Chart 1

Well, back to Burns and core inflation. Because Burns believed that the 1973 price increases in food and energy had nothing to do with monetary policy, he directed the Federal Board staff to come up with a CPI measure that excluded food and energy prices. The price increases in both food and energy were manifestations of negative supply shocks. The physical supplies of things – fishmeal and oil – that were used to produce other things had contracted. This meant that growth in US real production of goods and services was constrained. If nominal aggregate income had remained constant with the decline in real aggregate supply, after using more income to purchase food and energy, households and businesses would have less income left over to purchase other goods and services. With a lag, the prices of other goods and services would fall, offsetting the rise in food and energy prices. Thus, again with a lag, the all-items CPI would not rise (or its rate of change would not increase). But if growth in nominal aggregate income were stimulated by an expansive monetary policy, then, with a lag, price increases would occur in a large number of items other than food and energy prices. This is exactly what happened after the negative food and energy supply shocks of 1973. As shown in Chart 2, first growth in the all-items CPI increased as a result of the negative food and energy supply shocks (the blue bars). Then with a lag, growth in the CPI, excluding food and energy prices, began to increase (the red line). Notice that growth in thin-air credit (the green line) remained elevated through 1974, stoking the growth in aggregate income and inflation, including or excluding food and energy prices. So, increases in the price of a given item because of a negative supply shock can morph into price increases of a broader number of items if a supply shock is accompanied by rapid growth in thin-air credit, i.e., an accommodative monetary policy. With negative supply shocks almost immediately come increases in the unemployment rate. It would take a courageous and enlightened central banker to not react to this with a more accommodative monetary policy. Perhaps the pre-euro Bundesbank would have had the courage and enlightenment, but not the Fed neither in 1973 nor in 2020. The current onset of the Omicron Covid-19 wave will likely result in an increase in unemployment insurance claims. I suspect that this will delay hikes in the federal funds rate penciled in by the Powell Fed.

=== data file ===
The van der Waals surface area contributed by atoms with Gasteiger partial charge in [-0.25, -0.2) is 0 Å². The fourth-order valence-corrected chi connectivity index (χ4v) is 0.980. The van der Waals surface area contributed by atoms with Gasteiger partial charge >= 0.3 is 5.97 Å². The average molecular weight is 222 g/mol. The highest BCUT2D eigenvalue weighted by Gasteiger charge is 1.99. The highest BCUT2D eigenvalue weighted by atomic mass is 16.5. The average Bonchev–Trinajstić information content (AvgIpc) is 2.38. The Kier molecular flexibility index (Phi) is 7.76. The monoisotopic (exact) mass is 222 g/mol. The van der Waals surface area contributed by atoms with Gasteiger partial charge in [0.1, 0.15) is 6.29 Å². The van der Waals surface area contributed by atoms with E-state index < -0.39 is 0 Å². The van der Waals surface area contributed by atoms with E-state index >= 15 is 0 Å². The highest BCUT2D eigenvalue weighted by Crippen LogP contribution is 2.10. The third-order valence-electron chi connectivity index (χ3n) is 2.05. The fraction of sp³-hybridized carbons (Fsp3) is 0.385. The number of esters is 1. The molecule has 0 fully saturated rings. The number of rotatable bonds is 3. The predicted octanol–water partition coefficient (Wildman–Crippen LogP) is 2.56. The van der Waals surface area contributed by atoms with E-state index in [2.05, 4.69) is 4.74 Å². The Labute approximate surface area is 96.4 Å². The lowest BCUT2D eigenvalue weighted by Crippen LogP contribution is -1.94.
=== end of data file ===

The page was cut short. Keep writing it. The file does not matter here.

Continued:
Chart 2

In the spring of 2021, when the year-over-year percent change in the CPI for all items breached the 4% ceiling, the cognoscenti told us not to worry because it was due to "base" effects. The CPI had actually fallen in March, April and May 2020. So, the spring of 2021 year-over-year percent changes in the CPI were just due to the lower spring of 2020 base. But in April and May of 2021, the month-to-month annualized percent changes in the CPI were 4.2% and 5.0%, respectively. No base effect here. Rather, these large month-to-month changes were transitory until they continued for the next six months (see Chart 3)!

Chart 3